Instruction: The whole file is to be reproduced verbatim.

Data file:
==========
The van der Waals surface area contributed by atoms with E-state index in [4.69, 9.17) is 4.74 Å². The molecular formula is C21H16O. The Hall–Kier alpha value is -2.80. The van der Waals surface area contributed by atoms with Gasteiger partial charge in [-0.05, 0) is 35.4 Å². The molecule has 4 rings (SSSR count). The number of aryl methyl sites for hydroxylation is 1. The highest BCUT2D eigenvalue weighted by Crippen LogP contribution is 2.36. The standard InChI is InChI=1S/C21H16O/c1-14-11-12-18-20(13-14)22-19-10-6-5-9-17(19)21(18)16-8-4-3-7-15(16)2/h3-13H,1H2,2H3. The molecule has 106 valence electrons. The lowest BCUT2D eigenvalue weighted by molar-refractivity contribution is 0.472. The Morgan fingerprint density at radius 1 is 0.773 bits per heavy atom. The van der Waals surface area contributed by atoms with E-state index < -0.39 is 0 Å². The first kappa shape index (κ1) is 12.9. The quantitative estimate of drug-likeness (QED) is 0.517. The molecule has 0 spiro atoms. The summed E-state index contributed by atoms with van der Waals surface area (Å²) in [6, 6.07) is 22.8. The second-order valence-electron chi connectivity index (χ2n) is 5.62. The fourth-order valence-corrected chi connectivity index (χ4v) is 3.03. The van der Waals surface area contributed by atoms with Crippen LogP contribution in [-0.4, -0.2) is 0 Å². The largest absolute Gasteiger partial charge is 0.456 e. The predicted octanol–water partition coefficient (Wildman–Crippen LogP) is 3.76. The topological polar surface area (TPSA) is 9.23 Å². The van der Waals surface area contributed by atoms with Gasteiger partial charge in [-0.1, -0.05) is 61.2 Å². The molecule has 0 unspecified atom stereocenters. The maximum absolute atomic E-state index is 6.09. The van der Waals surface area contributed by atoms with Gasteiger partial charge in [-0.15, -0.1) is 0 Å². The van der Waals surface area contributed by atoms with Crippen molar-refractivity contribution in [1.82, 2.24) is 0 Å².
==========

The van der Waals surface area contributed by atoms with E-state index in [4.69, 9.17) is 4.74 Å². The molecular formula is C21H16O. The Hall–Kier alpha value is -2.80. The van der Waals surface area contributed by atoms with Gasteiger partial charge in [-0.05, 0) is 35.4 Å². The molecule has 4 rings (SSSR count). The number of aryl methyl sites for hydroxylation is 1. The highest BCUT2D eigenvalue weighted by Crippen LogP contribution is 2.36. The standard InChI is InChI=1S/C21H16O/c1-14-11-12-18-20(13-14)22-19-10-6-5-9-17(19)21(18)16-8-4-3-7-15(16)2/h3-13H,1H2,2H3. The molecule has 106 valence electrons. The lowest BCUT2D eigenvalue weighted by molar-refractivity contribution is 0.472. The Morgan fingerprint density at radius 1 is 0.773 bits per heavy atom. The van der Waals surface area contributed by atoms with E-state index < -0.39 is 0 Å². The first kappa shape index (κ1) is 12.9. The quantitative estimate of drug-likeness (QED) is 0.517. The molecule has 0 spiro atoms. The summed E-state index contributed by atoms with van der Waals surface area (Å²) in [6, 6.07) is 22.8. The second-order valence-electron chi connectivity index (χ2n) is 5.62. The fourth-order valence-corrected chi connectivity index (χ4v) is 3.03. The van der Waals surface area contributed by atoms with Crippen LogP contribution in [-0.4, -0.2) is 0 Å². The largest absolute Gasteiger partial charge is 0.456 e. The predicted octanol–water partition coefficient (Wildman–Crippen LogP) is 3.76. The topological polar surface area (TPSA) is 9.23 Å². The van der Waals surface area contributed by atoms with Gasteiger partial charge in [-0.1, -0.05) is 61.2 Å². The molecule has 0 unspecified atom stereocenters. The maximum absolute atomic E-state index is 6.09. The van der Waals surface area contributed by atoms with Gasteiger partial charge in [-0.15, -0.1) is 0 Å². The van der Waals surface area contributed by atoms with Crippen molar-refractivity contribution in [1.82, 2.24) is 0 Å².